Cosmos' Noselli happy to follow in Chinaglia's footsteps

Alessandro Noselli of the Cosmos plays in a Alessandro Noselli of the Cosmos plays in a preseason friendly against Leyton Orient. Photo Credit: AP

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Alessandro Noselli wants to make one thing perfectly clear.

He might be Italian. He might be a striker and he might have scored a historic goal for the Cosmos. But he says he is no Giorgio Chinaglia.

After Noselli connected for the dramatic winning goal in the Cosmos' 2-1 victory over Fort Lauderdale in stoppage time in their return to competitive soccer after a 29-year hiatus two weeks ago, there were, naturally, comparisons to the late Chinaglia, who used to score goals by the bushel in the team's glory days.

The 32-year-old Noselli understood the late striker's accomplishments helped the Cosmos win four North American Soccer League titles in the 1970s and '80s. Besides, Chinaglia was a big-time player in Italy's Serie A before he joined the team. Noselli spent most of his career in Serie B and C.

"First of all, I am humbled and honored to be connected to Chinaglia based on the level of his stature," he said Thursday. "Giorgio is different. He was stronger, he was a different-style player. Just from a players' standpoint, you can't compare because he was a different player. He was a strong physical player. I hope I make the same goals."

Noselli then smiled and laughed.

Yet, there is an intriguing twist that somehow links the two men, two events that occurred only hours apart almost 32 years ago.

On Aug. 31, 1980, Chinaglia scored a record seven goals for the Cosmos in their 8-1 playoff win over the Tulsa Roughnecks at Giants Stadium.

Only hours later, 7 p.m. local time in Italy (1 p.m. EST) -- Noselli was born in Udine.

Was it a coincidence or something supernatural at work at Hofstra Stadium?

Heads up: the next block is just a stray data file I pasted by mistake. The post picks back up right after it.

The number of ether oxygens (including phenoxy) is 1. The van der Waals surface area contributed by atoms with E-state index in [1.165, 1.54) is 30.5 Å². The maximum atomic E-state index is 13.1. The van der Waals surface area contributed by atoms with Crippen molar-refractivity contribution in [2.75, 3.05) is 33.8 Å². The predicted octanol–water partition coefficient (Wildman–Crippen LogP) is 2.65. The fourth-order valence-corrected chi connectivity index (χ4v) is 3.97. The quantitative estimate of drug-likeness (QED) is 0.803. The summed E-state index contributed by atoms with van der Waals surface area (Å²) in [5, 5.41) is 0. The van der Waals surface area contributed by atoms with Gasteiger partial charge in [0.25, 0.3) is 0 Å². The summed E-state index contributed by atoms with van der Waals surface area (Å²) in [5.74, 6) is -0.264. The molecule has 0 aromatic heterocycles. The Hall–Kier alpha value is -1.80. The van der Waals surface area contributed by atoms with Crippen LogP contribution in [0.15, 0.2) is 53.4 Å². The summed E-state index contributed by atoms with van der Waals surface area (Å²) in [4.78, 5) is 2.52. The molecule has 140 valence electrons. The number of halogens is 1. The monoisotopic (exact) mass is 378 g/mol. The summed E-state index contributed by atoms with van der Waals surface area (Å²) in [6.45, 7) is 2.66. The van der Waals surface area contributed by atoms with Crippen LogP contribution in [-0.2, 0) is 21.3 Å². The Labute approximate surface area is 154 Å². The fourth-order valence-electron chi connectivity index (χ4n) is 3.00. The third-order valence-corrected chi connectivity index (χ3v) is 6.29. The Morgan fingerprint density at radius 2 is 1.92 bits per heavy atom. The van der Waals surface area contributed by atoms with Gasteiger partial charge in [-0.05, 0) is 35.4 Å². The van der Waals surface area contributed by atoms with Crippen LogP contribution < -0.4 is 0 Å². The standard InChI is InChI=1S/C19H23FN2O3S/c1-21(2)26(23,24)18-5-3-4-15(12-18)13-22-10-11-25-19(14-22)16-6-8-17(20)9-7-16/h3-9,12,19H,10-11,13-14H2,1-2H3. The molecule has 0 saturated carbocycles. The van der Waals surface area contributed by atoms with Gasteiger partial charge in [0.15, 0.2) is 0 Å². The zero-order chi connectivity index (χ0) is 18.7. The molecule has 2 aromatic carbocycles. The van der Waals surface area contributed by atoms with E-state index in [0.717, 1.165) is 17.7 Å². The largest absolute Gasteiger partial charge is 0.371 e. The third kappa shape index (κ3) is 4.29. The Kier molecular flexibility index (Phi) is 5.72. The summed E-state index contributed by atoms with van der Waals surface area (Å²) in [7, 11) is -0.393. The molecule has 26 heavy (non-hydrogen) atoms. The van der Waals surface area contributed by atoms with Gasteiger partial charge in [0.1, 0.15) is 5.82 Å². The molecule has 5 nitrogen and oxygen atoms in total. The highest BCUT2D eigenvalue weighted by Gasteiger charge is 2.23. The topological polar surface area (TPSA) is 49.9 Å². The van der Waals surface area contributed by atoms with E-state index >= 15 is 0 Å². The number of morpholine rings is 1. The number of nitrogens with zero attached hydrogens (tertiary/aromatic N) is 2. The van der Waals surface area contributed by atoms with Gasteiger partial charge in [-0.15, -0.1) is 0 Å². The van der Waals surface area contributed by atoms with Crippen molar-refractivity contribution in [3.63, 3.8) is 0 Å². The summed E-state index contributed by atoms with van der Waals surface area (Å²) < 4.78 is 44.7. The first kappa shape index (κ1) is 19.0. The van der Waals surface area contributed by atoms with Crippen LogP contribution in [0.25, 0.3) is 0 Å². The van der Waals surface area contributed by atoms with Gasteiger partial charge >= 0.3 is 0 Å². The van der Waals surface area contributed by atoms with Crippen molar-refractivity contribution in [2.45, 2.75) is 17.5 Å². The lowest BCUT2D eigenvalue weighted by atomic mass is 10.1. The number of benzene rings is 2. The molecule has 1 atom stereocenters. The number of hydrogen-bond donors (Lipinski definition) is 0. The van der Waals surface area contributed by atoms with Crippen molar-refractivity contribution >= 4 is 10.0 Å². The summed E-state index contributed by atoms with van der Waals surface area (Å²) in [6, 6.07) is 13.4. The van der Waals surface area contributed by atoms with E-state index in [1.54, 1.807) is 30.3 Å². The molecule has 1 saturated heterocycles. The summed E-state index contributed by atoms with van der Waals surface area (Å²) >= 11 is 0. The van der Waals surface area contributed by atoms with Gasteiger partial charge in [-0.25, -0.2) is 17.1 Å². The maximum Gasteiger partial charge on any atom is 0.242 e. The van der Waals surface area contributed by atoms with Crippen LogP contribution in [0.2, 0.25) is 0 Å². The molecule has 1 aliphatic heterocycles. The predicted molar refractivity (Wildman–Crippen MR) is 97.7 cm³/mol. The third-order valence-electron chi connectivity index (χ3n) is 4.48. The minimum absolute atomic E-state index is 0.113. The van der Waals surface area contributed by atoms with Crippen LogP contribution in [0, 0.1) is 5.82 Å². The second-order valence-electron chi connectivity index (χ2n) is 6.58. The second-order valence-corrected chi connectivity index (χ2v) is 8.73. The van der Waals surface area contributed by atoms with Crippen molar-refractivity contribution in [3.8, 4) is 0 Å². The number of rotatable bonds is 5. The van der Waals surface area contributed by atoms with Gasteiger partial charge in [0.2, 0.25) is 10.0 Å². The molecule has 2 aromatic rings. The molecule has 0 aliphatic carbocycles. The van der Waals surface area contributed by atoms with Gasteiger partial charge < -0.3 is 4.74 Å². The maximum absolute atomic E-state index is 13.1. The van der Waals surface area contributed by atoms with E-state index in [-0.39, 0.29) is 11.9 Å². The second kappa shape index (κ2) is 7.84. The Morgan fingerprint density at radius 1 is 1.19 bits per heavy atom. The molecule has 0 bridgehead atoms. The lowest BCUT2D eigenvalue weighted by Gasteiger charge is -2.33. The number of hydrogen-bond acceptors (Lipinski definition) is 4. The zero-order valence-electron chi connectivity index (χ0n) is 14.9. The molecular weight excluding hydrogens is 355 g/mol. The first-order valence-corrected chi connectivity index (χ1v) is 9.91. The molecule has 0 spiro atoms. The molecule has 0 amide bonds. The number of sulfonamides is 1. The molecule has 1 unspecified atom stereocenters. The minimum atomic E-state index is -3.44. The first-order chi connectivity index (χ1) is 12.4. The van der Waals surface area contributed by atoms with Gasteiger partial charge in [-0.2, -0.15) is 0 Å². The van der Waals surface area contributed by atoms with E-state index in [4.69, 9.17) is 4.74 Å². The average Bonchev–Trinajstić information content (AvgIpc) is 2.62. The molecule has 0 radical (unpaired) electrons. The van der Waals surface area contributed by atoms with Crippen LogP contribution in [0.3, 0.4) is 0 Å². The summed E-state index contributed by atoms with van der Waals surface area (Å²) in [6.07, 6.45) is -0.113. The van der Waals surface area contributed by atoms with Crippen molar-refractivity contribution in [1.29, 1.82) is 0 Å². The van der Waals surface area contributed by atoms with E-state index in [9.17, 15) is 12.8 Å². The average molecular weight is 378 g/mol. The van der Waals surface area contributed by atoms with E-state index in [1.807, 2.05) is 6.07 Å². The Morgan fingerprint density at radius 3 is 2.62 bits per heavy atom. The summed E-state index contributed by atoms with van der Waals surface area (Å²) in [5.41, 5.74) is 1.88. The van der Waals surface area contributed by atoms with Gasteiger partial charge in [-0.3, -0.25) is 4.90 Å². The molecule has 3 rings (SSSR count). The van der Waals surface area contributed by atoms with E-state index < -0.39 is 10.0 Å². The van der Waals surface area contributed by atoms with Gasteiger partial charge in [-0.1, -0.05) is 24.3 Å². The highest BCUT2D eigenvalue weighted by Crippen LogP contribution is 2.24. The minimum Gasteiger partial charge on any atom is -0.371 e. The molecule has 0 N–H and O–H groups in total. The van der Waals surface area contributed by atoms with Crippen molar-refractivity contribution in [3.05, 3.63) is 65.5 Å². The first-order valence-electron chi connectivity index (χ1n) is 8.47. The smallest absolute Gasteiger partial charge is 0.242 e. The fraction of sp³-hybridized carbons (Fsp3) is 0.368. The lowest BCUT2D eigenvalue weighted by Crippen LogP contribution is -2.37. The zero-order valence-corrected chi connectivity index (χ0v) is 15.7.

"It's a fantastic thing for it to happen," Noselli said. "It might be a coincidence or maybe it was more something in the stars. Whatever it is, it brought me here and I was fortunate enough to score the winning goal in the opening game."

Beyond anything mystical, Cosmos coach Giovanni Savarese has been impressed with Noselli's worth ethic. "He's smart, very smart around the box," he said. "He's simple. He makes things look very, very simple. That's his quality. He's somebody who is thinking, but also the guys around him help him to be in good position. He's also a good asset. He's experienced."

If you think Noselli is here on a holiday, then think again, though he wound up contacting Savarese through a mutual friend earlier this year when he was on one of his 11 city visits.

"My wife and I love New York," he said, "And the first time, 2005, I arrived in New York, I looked in New York and I said we will move here."

But Noselli stressed that he wasn't on vacation on this particular trip.

"Now it's work," he said.

Noselli does a reverse commute every day from the city -- he and his wife live on the east side of Manhattan -- to the team's training complex in Uniondale.

"It was always my dream to play soccer in New York," he said. "For me, it is a perfect situation because I'm living here and playing here. So it's fun on both ends."

Noselli hopes to continue the fun. And if he continues to find a way to fill the back of the net on a regular basis, the Cosmos could enjoy a banner return year and those comparisons with Chinaglia might not go away any time soon.

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